428 F2d 721 Callahan Mining Corporation v. Commissioner of Internal Revenue
428 F.2d 721
70-2 USTC P 9495
CALLAHAN MINING CORPORATION and Subsidiary, Pinnacle
Exploration, Inc., petitioners-Appellants,
COMMISSIONER OF INTERNAL REVENUE, Respondent-Appellee.
CALLAHAN MINING CORPORATION and Subsidiary, Pinnacle
COMMISSIONER OF INTERNAL REVENUE, Cross-Appellant.
Nos. 678-679, Dockets 34070, 34166.
United States Court of Appeals, Second Circuit.
Argued May 20, 1970.
Decided June 29, 1970.
Robert H. Preiskel, New York City (Strasser, Spiegelberg, Fried & Frank, Richard O. Loengard, Jr., Daniel C. Schaffer, New York City, of counsel), for petitioners-appellants-cross-appellees.
Bennet N. Hollander, Atty., Dept. of Justice, Washington, D.C. (Johnnie M. Walters, Asst. Atty. Gen., Lee A. Jackson, Grant W. Wiprud, Attys., Dept. of Justice, Washington, D.C., of counsel), for the Commissioner.
C. Rudolf Peterson, Thomas E. Jenks, George W. Beatty, Washington, D.C. submitted a brief for American Smelting and Refining Company, as amicus curiae.
Before SMITH and HAYS, Circuit Judges and BARTELS, District Judge.*
HAYS, Circuit Judge:
This appeal concerns the proper allocation of the percentage depletion deduction between the lessor and the lessee of certain mining property. The Tax Court determined that an allocation of the depletion deduction to the lessor, appellant Callahan Mining Corporation, based upon the fifty percent share of net profits payments which it received under the terms of the elase represented an 'equitable apportionment' satisfying the mandate of the relevant provision of the Internal Revenue Code of 1954, 611(b)(1). Callahan contends that its depletion deduction should be based upon fifty percent of the total gross income from the property. We find no reason to disturb the determination of the Tax Court,1 and accordingly, we affirm its decision that there are deficiencies due from appellant for the years 1959, 1960 and 1961 in the amounts of $112,585.06, $76,469.34 and $114,494.56, respectively.
The following summary of the facts as found by the Tax Court, 51 T.C. No. 1005 (March 24, 1969), is sufficient for an understanding of the issue involved in this case.
On january 15, 1947, appellant Callahan entered into a lease agreement with American Smelting and Refining Company (ASARCO) with respect to certain contiguous patented and unpatented lode claims in the Coeur d'Alene District in Northern Idaho. These claims, known as the Galena mining property, had been acquired by appellant in the early 1920's, and between 1922 and 1938 appellant had expended substantial sums on exploration and development of the property in an unsuccessful attempt to achieve commercial production. In 1946, after a period of inactivity at the mining property, independent engineers hired by appellant conducted an examination of the property's potential. Their report indicated that, in view of recently discovered valuable deep ore bodies in the vicinity of the Galena mining property, a deep exploration program was warranted, but that such a program would involve a substantial financial risk. Appellant, either unwilling or unable to undertake the risk itself, began negotiations with serveral major mining companies in an effort to secure outside financing. The lease agreement entered into with ASARCO was the result.2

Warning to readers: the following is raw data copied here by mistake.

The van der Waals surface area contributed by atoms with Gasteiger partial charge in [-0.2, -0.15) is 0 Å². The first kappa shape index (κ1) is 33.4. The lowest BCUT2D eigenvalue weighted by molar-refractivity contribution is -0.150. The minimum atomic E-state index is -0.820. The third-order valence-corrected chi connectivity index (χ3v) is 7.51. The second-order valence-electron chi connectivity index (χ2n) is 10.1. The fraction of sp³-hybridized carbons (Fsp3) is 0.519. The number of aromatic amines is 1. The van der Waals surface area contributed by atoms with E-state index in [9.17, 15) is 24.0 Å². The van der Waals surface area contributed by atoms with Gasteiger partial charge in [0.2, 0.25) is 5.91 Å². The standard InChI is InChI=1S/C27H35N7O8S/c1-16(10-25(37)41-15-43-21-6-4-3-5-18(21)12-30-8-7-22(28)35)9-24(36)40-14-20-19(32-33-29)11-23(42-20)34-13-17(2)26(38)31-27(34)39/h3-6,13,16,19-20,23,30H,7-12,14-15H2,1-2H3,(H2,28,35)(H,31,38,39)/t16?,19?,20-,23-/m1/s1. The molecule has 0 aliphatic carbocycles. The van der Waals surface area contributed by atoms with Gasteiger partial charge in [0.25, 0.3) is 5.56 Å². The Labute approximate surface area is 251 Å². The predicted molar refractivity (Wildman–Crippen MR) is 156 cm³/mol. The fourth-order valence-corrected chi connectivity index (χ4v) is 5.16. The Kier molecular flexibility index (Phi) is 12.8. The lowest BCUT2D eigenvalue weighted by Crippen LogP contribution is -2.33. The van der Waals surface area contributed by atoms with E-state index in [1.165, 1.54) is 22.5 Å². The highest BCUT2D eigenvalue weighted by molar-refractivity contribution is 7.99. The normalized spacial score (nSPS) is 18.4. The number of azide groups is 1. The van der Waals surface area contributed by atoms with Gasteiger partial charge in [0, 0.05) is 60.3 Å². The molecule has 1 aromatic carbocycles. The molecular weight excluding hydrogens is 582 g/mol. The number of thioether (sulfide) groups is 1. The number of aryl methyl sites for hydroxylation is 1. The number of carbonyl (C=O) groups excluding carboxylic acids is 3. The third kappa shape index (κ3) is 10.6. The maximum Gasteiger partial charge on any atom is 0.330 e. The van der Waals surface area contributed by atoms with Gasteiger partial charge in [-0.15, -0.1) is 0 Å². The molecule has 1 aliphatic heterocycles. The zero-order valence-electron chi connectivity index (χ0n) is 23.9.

Under the terms of the lease agreement, ASARCO was granted the exclusive right to explore, develop and operate the Galena mining property for a term of 30 years with an option to renew for an additional 30 years. After completion of certain specified work on which ASARCO was required to expend no more than $600,000, ASARCO had the right to terminate the lease upon thirty days written notice. If it did not elect to terminate the lease, ASARCO was obligated to continue 'with reasonable diligence' the exploration and development of the property; however, all exploratory, development and operational work was to be undertaken only as ASARCO 'in its sole judgment' deemed advisable for the benefit of the enterprise. All moneys required for such work, including working capital, were to be advanced by ASARCO. ASARCO was also required to pay all taxes upon the property and to reimburse Callahan for any taxes paid by it.
Net profits3 were to be applied first to reimburse ASARCO for its advances or expenditures in connection with the exploration, development and operation of the mining property and then to establish and maintain a working capital fund of $500,000. Article 14 of the lease agreement provided that any net profits in excess of those required to satisfy the foregoing requirements were to be divided 'equally between the Lessor and the Lessee.' Until such time as the lessor Callahan was entitled to share in the net profits of operations, ASARCO was required to pay royalties to Callahan on all ores and concentrates produced and sold in an amount equal to ten percent of the net smelter or mill returns.4 However, these royalties were to be not less than fifty cents per ton of crude ore.